Ohio State team receives $6.34 million DARPA award

As market forces drive electronic and mechanical devices to become smaller and smaller, there is a rapidly intensifying need for high-density and energy-efficient magnetic information storage. However, magnetic storage becomes increasingly volatile and less efficient as it decreases in size, creating significant barriers for high-performance computation and information processing.

Now, a team of Ohio State researchers has received a $6.34 million award from the Defense Advanced Research Projects Agency (DARPA) to develop novel magnetic materials by unlocking the power of skyrmions, nanoscale spin textures that offer promise for storage miniaturization. The team is based at the Center for Emergent Materials (CEM), a National Science Foundation (NSF)-funded Materials Research Science and Engineering Center. The three-and-a-half-year award period runs from Feb. 1, 2018, through July 31, 2021.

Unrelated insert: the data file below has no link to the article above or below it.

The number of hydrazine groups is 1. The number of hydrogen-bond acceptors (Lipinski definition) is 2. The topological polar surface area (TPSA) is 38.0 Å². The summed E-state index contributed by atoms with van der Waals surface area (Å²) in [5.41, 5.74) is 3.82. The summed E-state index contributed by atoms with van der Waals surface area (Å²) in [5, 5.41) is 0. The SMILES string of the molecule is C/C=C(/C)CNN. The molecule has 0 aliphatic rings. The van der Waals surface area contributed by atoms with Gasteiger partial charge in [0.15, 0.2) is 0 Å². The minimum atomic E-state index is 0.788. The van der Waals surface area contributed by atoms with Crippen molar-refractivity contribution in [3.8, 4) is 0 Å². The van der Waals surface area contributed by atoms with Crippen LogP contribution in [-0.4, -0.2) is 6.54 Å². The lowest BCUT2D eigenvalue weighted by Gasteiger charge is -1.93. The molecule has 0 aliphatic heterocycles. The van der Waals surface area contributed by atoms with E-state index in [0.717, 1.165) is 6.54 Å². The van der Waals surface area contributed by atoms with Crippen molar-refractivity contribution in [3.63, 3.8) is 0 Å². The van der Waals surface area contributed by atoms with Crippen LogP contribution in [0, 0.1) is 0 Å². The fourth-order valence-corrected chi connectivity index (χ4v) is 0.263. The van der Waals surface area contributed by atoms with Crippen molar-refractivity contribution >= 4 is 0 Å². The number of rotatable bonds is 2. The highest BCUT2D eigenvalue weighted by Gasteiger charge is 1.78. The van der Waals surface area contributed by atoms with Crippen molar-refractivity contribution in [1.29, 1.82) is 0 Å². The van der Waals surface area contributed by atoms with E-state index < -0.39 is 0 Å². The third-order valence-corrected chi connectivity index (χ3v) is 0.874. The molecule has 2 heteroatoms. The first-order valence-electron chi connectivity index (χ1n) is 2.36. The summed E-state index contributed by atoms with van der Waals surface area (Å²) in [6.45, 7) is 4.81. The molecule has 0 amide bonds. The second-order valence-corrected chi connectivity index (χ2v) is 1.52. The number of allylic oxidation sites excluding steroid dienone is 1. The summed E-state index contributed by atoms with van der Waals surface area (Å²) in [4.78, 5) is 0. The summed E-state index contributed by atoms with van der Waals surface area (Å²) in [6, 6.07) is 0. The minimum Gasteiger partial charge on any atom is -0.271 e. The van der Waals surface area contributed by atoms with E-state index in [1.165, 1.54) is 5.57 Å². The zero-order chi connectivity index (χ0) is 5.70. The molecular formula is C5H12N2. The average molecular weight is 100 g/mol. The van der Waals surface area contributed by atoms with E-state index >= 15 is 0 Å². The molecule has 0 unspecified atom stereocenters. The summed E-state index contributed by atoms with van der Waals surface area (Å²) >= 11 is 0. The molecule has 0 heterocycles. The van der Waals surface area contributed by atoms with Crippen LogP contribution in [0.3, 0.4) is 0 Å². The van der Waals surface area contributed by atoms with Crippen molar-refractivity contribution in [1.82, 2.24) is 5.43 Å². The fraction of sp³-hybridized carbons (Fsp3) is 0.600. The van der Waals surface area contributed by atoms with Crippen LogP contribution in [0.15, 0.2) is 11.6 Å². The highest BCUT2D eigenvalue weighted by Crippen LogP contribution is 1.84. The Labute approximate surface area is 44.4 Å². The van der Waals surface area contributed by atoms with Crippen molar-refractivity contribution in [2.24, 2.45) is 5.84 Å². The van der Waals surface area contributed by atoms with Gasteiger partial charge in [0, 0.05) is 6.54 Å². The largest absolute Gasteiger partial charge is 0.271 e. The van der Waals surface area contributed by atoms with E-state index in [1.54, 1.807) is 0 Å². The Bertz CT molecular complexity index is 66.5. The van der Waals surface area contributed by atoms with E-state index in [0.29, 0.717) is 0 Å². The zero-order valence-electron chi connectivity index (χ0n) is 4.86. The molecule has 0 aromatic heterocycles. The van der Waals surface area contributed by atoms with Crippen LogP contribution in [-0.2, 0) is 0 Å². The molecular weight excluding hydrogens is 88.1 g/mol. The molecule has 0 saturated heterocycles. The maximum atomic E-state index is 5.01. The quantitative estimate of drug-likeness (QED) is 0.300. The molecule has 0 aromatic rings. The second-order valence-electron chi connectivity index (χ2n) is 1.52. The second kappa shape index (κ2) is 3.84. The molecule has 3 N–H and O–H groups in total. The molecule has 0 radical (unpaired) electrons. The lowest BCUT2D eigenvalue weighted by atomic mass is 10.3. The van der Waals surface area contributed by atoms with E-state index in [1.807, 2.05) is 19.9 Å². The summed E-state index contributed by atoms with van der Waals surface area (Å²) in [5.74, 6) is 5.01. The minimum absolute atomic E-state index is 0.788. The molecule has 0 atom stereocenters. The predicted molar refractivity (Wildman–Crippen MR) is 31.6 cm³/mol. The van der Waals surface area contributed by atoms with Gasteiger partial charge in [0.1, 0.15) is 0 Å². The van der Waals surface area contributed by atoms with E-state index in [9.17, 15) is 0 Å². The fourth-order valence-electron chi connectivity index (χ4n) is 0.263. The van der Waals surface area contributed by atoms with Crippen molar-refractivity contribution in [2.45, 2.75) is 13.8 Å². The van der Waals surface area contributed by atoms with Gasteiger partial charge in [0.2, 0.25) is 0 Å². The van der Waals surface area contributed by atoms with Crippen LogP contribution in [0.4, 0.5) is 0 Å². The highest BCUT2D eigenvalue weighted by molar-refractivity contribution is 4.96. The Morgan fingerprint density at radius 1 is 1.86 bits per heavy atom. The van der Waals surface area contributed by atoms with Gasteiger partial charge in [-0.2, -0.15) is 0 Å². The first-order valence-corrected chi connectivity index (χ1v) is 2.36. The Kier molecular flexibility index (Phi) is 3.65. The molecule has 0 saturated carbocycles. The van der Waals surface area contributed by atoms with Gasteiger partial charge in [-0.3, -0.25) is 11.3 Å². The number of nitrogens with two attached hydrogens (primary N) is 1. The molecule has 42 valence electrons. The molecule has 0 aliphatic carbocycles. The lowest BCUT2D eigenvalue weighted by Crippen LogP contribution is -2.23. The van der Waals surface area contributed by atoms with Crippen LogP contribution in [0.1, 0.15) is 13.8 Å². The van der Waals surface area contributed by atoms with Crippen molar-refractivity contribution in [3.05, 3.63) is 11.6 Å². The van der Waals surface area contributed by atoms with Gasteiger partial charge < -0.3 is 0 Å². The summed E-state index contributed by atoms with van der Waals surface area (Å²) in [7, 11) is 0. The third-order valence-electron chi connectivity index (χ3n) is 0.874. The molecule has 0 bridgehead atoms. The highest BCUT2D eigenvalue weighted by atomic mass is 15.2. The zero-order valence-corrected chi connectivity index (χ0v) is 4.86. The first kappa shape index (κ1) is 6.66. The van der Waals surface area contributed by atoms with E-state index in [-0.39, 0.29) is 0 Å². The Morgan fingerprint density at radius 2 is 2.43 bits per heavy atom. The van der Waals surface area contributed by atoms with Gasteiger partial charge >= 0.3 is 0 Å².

The Ohio State collaborators are one of a handful of successful teams to win this award in an international competition as part of DARPA’s Topological Excitations in Electronics (TEE) program. TEE endeavors to design materials with new, controllable functionalities in memory, logic, sensors and quantum information processing — all having critical implications for the nation’s economic, energy and defense security.

In magnetic memories, information (for example, a collection of bits) is stored as clusters of spins, which are either an up or a down (or put differently, a one or a zero). These spin clusters, which form the basis of magnetic memories, become less stable when reduced in size.

“As the spin clusters become smaller and smaller, the memory becomes volatile,” says Mohit Randeria, professor of physics and principal investigator on the DARPA grant. “Even minor fluctuations due to thermal disturbances at room temperature could lead to spin directions flipping and information being lost.”

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